Shooting with a sling

This is a discussion on Shooting with a sling within the Rifles forums, part of the Sniping Related category; Thanks NastyNate. That is roughly how I imagined it. Thing is, I don't have any problems holding a rifle like that without the sling. I ...

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  1. #11
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    re

    Thanks NastyNate. That is roughly how I imagined it.



    Thing is, I don't have any problems holding a rifle like that without the sling. I guess every little helps though, and will give it a try when I can.
    "20,000 men, who strewed the ground in heaps and swathes. . ." ~ Lt Churchill, after the first use of the Maxim machinegun, 1898.
    "War, which used to be cruel and magnificent, has become cruel and squalid." ~ Churchill, on the H Bomb, 1952.

  2. #12
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    Yimmy,

    Being looped up in a sling takes the muscle tension out of your bicep. That's an advantage for all positons that have your support elbow/upper arm resting on something, such as prone, kneeling, and sitting.

    It doesn't really help as much for the standing position. There still won't be any muscle tension in your bicep but you will notice some in the frontal deltoid that wasn't there in one of the supported positions. It might help in the standing if your body configuration is such that you can lean back and rest your elbow on your hip. Then your deltoid and bicep both should be relaxed. Not everybody seems to be able to achieve this. I'm pretty steady sitting and can't shoot for squat standing!

  3. #13
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    So you would wrap that loop around your arm the same way if shooting from a seated position? Or another way?

  4. #14
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    same way. But you still have to good muscle/bone support. And be sure to relax your body so you get a good natural point of aim. Probably more than you needed to know, but you know....

  5. #15
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    NastyNate is bang on. Bone needs to support bone. If you use your muscles they natually fatigue, so you rest your elbow bone on another bone. You should never have to muscle your rifle onto target, as it should be pointing at the target natually because of your position...and slung tight, the rifle doesn't feel as heavy, and it can't move as much.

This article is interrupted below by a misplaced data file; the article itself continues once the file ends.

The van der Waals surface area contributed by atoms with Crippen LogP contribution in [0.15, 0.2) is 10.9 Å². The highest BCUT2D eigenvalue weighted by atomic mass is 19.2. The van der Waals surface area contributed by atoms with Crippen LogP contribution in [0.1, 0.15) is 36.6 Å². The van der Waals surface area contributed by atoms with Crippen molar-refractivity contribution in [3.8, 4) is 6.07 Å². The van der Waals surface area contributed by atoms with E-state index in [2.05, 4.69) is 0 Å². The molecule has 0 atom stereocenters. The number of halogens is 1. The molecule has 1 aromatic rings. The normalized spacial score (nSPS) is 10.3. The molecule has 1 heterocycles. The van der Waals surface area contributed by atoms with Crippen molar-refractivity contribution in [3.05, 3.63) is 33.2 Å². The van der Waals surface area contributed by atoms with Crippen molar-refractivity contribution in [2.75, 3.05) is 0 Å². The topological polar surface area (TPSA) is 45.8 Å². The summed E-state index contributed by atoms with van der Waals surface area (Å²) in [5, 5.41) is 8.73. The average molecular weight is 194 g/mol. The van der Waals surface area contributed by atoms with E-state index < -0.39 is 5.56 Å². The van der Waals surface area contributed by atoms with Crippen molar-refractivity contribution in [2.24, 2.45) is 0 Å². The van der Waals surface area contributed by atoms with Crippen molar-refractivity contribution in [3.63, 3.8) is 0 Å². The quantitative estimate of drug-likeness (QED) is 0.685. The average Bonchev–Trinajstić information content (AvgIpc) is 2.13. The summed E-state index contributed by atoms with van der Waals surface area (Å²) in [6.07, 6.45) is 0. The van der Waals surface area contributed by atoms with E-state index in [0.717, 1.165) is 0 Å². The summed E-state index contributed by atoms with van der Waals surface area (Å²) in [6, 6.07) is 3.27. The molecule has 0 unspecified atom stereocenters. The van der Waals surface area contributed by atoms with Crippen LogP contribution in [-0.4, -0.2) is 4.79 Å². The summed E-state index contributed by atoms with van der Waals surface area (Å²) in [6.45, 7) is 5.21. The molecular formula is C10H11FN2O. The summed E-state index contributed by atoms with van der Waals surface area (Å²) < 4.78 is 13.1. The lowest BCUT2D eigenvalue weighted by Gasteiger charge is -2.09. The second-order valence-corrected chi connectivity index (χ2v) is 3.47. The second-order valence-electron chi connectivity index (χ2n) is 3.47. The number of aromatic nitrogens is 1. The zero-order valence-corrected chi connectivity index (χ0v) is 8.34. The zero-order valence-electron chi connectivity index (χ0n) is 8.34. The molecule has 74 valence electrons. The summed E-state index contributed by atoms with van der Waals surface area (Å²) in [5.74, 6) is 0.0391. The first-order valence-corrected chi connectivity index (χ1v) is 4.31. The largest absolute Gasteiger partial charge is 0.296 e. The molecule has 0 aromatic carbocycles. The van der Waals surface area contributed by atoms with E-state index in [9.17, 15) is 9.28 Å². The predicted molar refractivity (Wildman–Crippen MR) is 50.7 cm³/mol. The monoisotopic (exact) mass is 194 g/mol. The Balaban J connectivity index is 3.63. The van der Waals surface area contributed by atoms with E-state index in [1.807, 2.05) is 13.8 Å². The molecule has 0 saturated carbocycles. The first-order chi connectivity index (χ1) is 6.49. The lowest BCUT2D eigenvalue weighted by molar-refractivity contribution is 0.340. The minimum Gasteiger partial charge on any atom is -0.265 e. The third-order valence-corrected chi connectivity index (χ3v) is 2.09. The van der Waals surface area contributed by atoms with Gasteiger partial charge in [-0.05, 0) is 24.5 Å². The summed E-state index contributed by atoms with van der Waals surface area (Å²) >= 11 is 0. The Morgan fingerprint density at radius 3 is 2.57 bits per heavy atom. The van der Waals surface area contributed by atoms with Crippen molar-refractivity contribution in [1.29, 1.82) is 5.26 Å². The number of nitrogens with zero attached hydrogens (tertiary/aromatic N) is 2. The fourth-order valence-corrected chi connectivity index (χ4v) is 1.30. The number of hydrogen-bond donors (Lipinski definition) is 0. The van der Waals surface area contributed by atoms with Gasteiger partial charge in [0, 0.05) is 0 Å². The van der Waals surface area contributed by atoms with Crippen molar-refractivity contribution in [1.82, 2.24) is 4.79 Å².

For these kinda sling uses though, you really see where a free floated barrel is handly, because otherwise it will change POI
    I am dyslexia of Borg, futility is resistant, your &#* will be laminated.

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  6. #16
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    Also don't be worried if you arm goes to sleep. We used to call it shooter's palsy. That just means you have a nice tight sling that's able to do its job well. And the sling needs to be high up on your arm as well. Above the bicep, right where the shoulder muscle and the bicep meet.

    If you're using the sling for competetion you can also spray yourself with adhesive. that way once you get into position you're stuck there. A little overboard??? yes, but it works.

  7. #17
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    Plus, it gives you something to sniff while your blatting.
    "20,000 men, who strewed the ground in heaps and swathes. . ." ~ Lt Churchill, after the first use of the Maxim machinegun, 1898.
    "War, which used to be cruel and magnificent, has become cruel and squalid." ~ Churchill, on the H Bomb, 1952.

  8. #18
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    I did a little more research on the topic.

    From what I've seen, the comp sling type of hold uses just the front sling swivel while the hasty sling position pulls the sling tight enough that both front and rear sling swivels get used. For a rookie like me it would seem like the hasty way is better for this reason.

  9. #19
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    When I shoot prone, I rest the magazine on the ground.

    I do this because it gives the rifle a mono-pod in effect, making it steadier, and because if you were in a firefight you will be trying to get yourself as close to the ground as possible.
    There are plenty of reasons against it also, from contaminating the magazine with dirt to unsteady ground causing a disturbance to the position during recoil... but I think thats mostly crap.

    Would it be okay to use a sling support, and rest the rifles magazine on the ground?
    "20,000 men, who strewed the ground in heaps and swathes. . ." ~ Lt Churchill, after the first use of the Maxim machinegun, 1898.
    "War, which used to be cruel and magnificent, has become cruel and squalid." ~ Churchill, on the H Bomb, 1952.

  10. #20
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    Depends on the rules. If you can, then I would go for it. Every little bit of extra stability/support works. You can always clean magazines later.

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